Readers react to pupil '˜violence' at Edinburgh special school

Readers have reacted angrily to the news that teachers at an Edinburgh special school were sent home with no pay - after refusing to teach pupils who they claim have subjected them to a litany of assault and abuse.

By The Newsroom
Wednesday, 31st October 2018, 2:34 pm
Updated Wednesday, 31st October 2018, 2:38 pm
We revealed the news that 11 teachers at Kaimes School in Liberton are refusing to provide lessons over physical and verbal assaults. Picture: SWNS
We revealed the news that 11 teachers at Kaimes School in Liberton are refusing to provide lessons over physical and verbal assaults. Picture: SWNS

In what is believed to be a first in Scotland, a union has accused the city council of “bullying and intimidating” staff as 11 teachers at Kaimes School in Liberton are refusing to provide lessons to eight pupils over physical and verbal assaults.

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Staff refuse to teach '˜violent' pupils at Edinburgh special school

Violent attacks by students are understood to have included chairs and signs being thrown at teachers, causing injuries with police called in. Staff experienced in working with children with special needs have been brought in to cover.

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Edinburgh City Council spokesman said they are continually reviewing how they support their teachers at challenging times in the classroom, but stressed they “can not have a situation” where staff decided who they can and can’t teach.

However, many Edinburgh Evening News readers have lambasted the council’s decision.

One reader, Debbie Young, said: “As a parent to special needs kids I totally agree with the teachers. Kaimes is not the right school for children who are so aggressive and disruptive. There are other schools with teachers who are trained and equipped to deal with violent pupils, it’ll all come back to lack of funding in those schools and no places being available!”

Another, Pau Line, said: “I completely support the staff’s actions here. It’s about time teachers and support staff stand up for their rights to not be abused in the workplace.”

Jacqui Donald wrote: “No one should have to put up with being assaulted at work and IMO (in my opinion) that includes teachers and teaching assistants.”

And Ania Chendo said: “I’m a care assistant and the amount of verbal, sexual and physical abuse we received on daily bases is huge. Including reference to sex, figure, race, nationality. Yet, if you complaining you would be named as ‘not fit for this job’ and offered to leave. No support what so ever. ‘Its part of the job!” All for very little money needless to add.”

“Fully support those teachers!”

Another reader, Ali Bali Broon, said that the council should “put their money where their mouth is” and put more support staff in classrooms to let teachers do their job, because the current situation is leading to teacher and pupil stress and creates a “vicious cycle.” They added: “It’s not an acceptable situation and hardly a new one - it’s been allowed to get worse and worse.”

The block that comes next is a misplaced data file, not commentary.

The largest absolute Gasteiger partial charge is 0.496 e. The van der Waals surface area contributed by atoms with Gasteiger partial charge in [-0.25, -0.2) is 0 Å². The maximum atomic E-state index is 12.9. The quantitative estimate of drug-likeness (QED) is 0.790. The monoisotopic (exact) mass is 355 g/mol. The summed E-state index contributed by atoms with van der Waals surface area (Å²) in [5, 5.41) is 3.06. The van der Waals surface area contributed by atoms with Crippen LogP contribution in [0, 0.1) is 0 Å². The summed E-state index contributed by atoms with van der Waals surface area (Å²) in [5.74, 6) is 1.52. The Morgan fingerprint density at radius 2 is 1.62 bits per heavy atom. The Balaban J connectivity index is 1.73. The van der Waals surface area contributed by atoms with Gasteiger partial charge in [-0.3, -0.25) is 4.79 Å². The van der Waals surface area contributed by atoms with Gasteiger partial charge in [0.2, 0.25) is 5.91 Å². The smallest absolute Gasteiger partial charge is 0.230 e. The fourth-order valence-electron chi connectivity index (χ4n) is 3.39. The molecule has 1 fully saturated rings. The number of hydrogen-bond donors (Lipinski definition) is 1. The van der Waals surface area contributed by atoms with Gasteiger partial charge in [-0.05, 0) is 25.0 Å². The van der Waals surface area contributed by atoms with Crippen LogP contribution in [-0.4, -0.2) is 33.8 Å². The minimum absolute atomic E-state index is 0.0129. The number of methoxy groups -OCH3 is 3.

But Tony Contini said: “I look after a guy who is autistic, and has epilepsy. He’s proven to (have) violent behaviour when he is leading up to a seizure, he has to go private after the care assistants at a home he was at refused to ‘come into work to be abused .’ It’s absolute nonsense, you are trained to deal with these things, it’s the red tape brigade again!”

Shaun Burnett said: “Totally support the council here. Every child deserves love, care, understanding and education. This requires more admittedly. This school looks after some of the most in need. Poor wee kids. They aren’t being bad, they have conditions!!! Can’t do it? Don’t apply.”

Lindsay Fox Anderson also said: “I know it is not right that they have to continually put up with physical abuse, but I would imagine that they should be able to or willing to work with the children, and appropriate mental health staff, and try and get to the bottom of the problem.

“If the children do have mental health issues, then they need all the help that they can get. I maybe sound a bit controversial, but I don’t mean to, when I say that if that is the line of teaching you choose to go down, then you surely must be prepared for this kind of situation.”

Sara Chambers, who said the school has helped her own son “immensely,” said some of the online comments about the situation made her feel “uncomfortable.”

She said that all teachers are trained to deal with the needs of each child and to handle the situation appropriately, adding: “Don’t comment on what you don’t know, this kind of situation arises in ALL schools, not just schools for children who need and deserve extra support to be able to actually attend a school where they are supported, safe and welcome just as much as the staff.

“I don’t condone violence in any way, however no one should be afraid to go to their place of work for fear of being abused in any way, neither should any pupil be afraid to attend school for the same reason.”

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